Innovation is another area we are weak on in Canada. In Dallas we learned about techniques of intraoperative radiation therapy for breast cancer, were able to work with special newly developed cavity markers, and saw machines which allowed breast cancer specimens to be xrayed within the operating room- saving OR time. Often these innovations actually provide better care while saving money- goals that are not always mutually exclusive (but can be). Too often we get into the argument in Canada about which pot the money is coming out of, which is ridiculous because in a publicly funded system IT’S ALL ONE POT! We in Canada sometimes get into the situation where one area of the hospital will not spend a dollar of their budget to save $100 dollars to the system from another budget. There is no doubt we in the north benefit from these innovations going on south of the border. The money needed to innovate in Canada seems to be in very short supply.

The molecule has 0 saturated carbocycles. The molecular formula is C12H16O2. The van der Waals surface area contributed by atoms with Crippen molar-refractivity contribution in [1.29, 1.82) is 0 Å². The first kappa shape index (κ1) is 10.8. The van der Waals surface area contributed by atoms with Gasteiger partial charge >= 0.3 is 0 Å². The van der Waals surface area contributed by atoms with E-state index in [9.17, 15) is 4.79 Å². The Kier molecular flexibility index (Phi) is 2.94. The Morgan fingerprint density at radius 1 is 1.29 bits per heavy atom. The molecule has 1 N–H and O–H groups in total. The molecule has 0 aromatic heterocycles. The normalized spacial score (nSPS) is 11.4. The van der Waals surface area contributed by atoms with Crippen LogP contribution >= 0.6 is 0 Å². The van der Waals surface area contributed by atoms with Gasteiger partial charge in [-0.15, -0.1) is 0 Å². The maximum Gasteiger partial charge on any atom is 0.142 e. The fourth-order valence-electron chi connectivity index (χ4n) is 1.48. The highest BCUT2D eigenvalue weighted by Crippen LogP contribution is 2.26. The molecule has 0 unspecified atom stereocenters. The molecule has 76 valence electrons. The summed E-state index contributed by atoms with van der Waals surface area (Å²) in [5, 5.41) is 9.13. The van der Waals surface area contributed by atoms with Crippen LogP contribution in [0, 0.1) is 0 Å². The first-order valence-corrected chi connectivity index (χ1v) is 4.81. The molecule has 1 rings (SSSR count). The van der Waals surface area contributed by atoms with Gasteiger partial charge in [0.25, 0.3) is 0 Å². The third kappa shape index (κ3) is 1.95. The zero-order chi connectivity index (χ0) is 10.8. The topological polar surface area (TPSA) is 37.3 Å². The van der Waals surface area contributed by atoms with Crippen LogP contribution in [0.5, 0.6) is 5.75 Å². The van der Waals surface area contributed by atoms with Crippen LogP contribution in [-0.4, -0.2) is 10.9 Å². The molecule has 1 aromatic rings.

Moving on to a different issue, I asked one surgeon in private practice how much he operates. “Three days a week.” he said. THREE days a week?? I could only dream. I have often expressed the view that for myself as a surgeon, one day a week of elective OR time is simply not a good use of my training and expertise, and contributes to wait lists. That is a big problem in Canada- many of us surgeons would like to operate more than we do but the system is not set up for it- “under resourced” in political parlance. I asked another surgeon about what % of her referrals are patients that actually need surgery. I asked this sbecause a big problem for me is that I have to see a ton of patients, most of whom do not need surgery, to fill up my OR time. She looked at me- “Almost all of them.” “Almost all of them???”- I was incredulous. “Where do the non operative ones go?” “I don’t know” she said, “they are screened out well before they get anywhere near me.” You could have knocked me over with a feather, IMAGINE! A system where surgeons see mostly surgical cases and spend most of their time doing what they are trained to do- operate. Nirvana for a surgeon. As we have no screening process for referrals here in Canada (and are somewhat constrained in what referrals we can reject) we are obligated to see these patients. The eConsult service in Ontario is attempting to solve this problem by allowing primary care doctors online access to ask specialists if referrals are appropriate. This is an amazing service which needs to be utilized more widely.